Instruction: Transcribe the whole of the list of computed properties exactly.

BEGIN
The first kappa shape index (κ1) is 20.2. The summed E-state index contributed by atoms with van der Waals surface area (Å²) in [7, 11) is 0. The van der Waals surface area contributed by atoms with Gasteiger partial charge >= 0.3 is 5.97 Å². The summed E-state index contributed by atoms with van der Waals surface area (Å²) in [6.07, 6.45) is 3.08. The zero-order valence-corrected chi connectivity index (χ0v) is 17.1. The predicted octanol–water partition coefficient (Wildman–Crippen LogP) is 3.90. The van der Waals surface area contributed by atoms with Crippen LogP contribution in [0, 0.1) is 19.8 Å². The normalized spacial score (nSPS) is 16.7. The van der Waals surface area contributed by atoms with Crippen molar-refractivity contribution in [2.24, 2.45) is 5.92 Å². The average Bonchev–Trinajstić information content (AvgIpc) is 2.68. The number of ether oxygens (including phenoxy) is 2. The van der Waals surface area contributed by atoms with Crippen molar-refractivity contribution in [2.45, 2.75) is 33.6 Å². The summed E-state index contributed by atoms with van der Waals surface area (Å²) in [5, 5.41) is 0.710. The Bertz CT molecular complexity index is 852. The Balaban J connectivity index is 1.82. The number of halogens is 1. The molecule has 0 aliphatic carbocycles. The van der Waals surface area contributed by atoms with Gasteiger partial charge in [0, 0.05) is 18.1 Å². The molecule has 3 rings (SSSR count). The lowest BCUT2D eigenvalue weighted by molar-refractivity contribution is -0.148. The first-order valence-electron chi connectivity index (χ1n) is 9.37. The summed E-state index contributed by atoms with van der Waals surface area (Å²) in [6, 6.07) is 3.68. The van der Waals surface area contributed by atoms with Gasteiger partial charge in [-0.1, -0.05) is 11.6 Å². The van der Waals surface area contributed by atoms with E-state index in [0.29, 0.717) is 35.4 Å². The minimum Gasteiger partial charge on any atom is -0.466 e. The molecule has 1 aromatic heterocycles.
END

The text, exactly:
The first kappa shape index (κ1) is 20.2. The summed E-state index contributed by atoms with van der Waals surface area (Å²) in [7, 11) is 0. The van der Waals surface area contributed by atoms with Gasteiger partial charge >= 0.3 is 5.97 Å². The summed E-state index contributed by atoms with van der Waals surface area (Å²) in [6.07, 6.45) is 3.08. The zero-order valence-corrected chi connectivity index (χ0v) is 17.1. The predicted octanol–water partition coefficient (Wildman–Crippen LogP) is 3.90. The van der Waals surface area contributed by atoms with Crippen LogP contribution in [0, 0.1) is 19.8 Å². The normalized spacial score (nSPS) is 16.7. The van der Waals surface area contributed by atoms with Crippen molar-refractivity contribution in [2.24, 2.45) is 5.92 Å². The average Bonchev–Trinajstić information content (AvgIpc) is 2.68. The number of ether oxygens (including phenoxy) is 2. The van der Waals surface area contributed by atoms with Crippen molar-refractivity contribution in [2.45, 2.75) is 33.6 Å². The summed E-state index contributed by atoms with van der Waals surface area (Å²) in [5, 5.41) is 0.710. The Bertz CT molecular complexity index is 852. The Balaban J connectivity index is 1.82. The number of halogens is 1. The molecule has 0 aliphatic carbocycles. The van der Waals surface area contributed by atoms with Gasteiger partial charge in [0, 0.05) is 18.1 Å². The molecule has 3 rings (SSSR count). The lowest BCUT2D eigenvalue weighted by molar-refractivity contribution is -0.148. The first-order valence-electron chi connectivity index (χ1n) is 9.37. The summed E-state index contributed by atoms with van der Waals surface area (Å²) in [6, 6.07) is 3.68. The van der Waals surface area contributed by atoms with Gasteiger partial charge in [-0.1, -0.05) is 11.6 Å². The van der Waals surface area contributed by atoms with E-state index in [0.29, 0.717) is 35.4 Å². The minimum Gasteiger partial charge on any atom is -0.466 e. The molecule has 1 aromatic heterocycles.